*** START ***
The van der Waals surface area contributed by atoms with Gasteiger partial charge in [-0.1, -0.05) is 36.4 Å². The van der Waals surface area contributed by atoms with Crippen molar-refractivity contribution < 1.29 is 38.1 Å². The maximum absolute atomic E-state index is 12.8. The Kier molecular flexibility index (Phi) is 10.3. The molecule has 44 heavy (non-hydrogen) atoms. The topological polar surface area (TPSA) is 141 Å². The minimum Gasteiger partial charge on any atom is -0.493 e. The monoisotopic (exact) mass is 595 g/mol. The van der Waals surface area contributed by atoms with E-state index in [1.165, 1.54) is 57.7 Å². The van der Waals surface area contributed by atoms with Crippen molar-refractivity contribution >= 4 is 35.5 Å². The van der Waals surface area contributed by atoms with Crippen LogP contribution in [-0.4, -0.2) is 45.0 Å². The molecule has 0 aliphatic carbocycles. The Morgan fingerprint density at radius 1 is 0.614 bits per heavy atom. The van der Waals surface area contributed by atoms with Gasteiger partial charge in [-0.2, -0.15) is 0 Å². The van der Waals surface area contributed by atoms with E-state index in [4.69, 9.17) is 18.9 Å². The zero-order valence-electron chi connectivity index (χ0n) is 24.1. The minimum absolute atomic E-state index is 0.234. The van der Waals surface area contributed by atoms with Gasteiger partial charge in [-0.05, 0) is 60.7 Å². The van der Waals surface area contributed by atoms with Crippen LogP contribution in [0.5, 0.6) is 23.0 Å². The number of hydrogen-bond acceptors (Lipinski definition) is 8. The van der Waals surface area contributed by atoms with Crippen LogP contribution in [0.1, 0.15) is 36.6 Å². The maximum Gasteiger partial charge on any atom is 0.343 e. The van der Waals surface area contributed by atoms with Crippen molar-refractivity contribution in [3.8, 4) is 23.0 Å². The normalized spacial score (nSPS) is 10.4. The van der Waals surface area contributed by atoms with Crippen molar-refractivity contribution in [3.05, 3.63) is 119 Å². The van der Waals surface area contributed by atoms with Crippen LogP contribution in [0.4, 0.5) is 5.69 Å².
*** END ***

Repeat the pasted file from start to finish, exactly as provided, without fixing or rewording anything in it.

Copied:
The van der Waals surface area contributed by atoms with Gasteiger partial charge in [-0.1, -0.05) is 36.4 Å². The van der Waals surface area contributed by atoms with Crippen molar-refractivity contribution < 1.29 is 38.1 Å². The maximum absolute atomic E-state index is 12.8. The Kier molecular flexibility index (Phi) is 10.3. The molecule has 44 heavy (non-hydrogen) atoms. The topological polar surface area (TPSA) is 141 Å². The minimum Gasteiger partial charge on any atom is -0.493 e. The monoisotopic (exact) mass is 595 g/mol. The van der Waals surface area contributed by atoms with E-state index in [1.165, 1.54) is 57.7 Å². The van der Waals surface area contributed by atoms with Crippen molar-refractivity contribution >= 4 is 35.5 Å². The van der Waals surface area contributed by atoms with Crippen LogP contribution in [-0.4, -0.2) is 45.0 Å². The molecule has 0 aliphatic carbocycles. The Morgan fingerprint density at radius 1 is 0.614 bits per heavy atom. The van der Waals surface area contributed by atoms with Gasteiger partial charge in [-0.2, -0.15) is 0 Å². The van der Waals surface area contributed by atoms with E-state index in [4.69, 9.17) is 18.9 Å². The zero-order valence-electron chi connectivity index (χ0n) is 24.1. The minimum absolute atomic E-state index is 0.234. The van der Waals surface area contributed by atoms with Gasteiger partial charge in [-0.05, 0) is 60.7 Å². The van der Waals surface area contributed by atoms with Crippen LogP contribution in [0.5, 0.6) is 23.0 Å². The number of hydrogen-bond acceptors (Lipinski definition) is 8. The van der Waals surface area contributed by atoms with Crippen LogP contribution in [0.1, 0.15) is 36.6 Å². The maximum Gasteiger partial charge on any atom is 0.343 e. The van der Waals surface area contributed by atoms with Crippen molar-refractivity contribution in [3.8, 4) is 23.0 Å². The normalized spacial score (nSPS) is 10.4. The van der Waals surface area contributed by atoms with Crippen molar-refractivity contribution in [3.05, 3.63) is 119 Å². The van der Waals surface area contributed by atoms with Crippen LogP contribution in [0.4, 0.5) is 5.69 Å².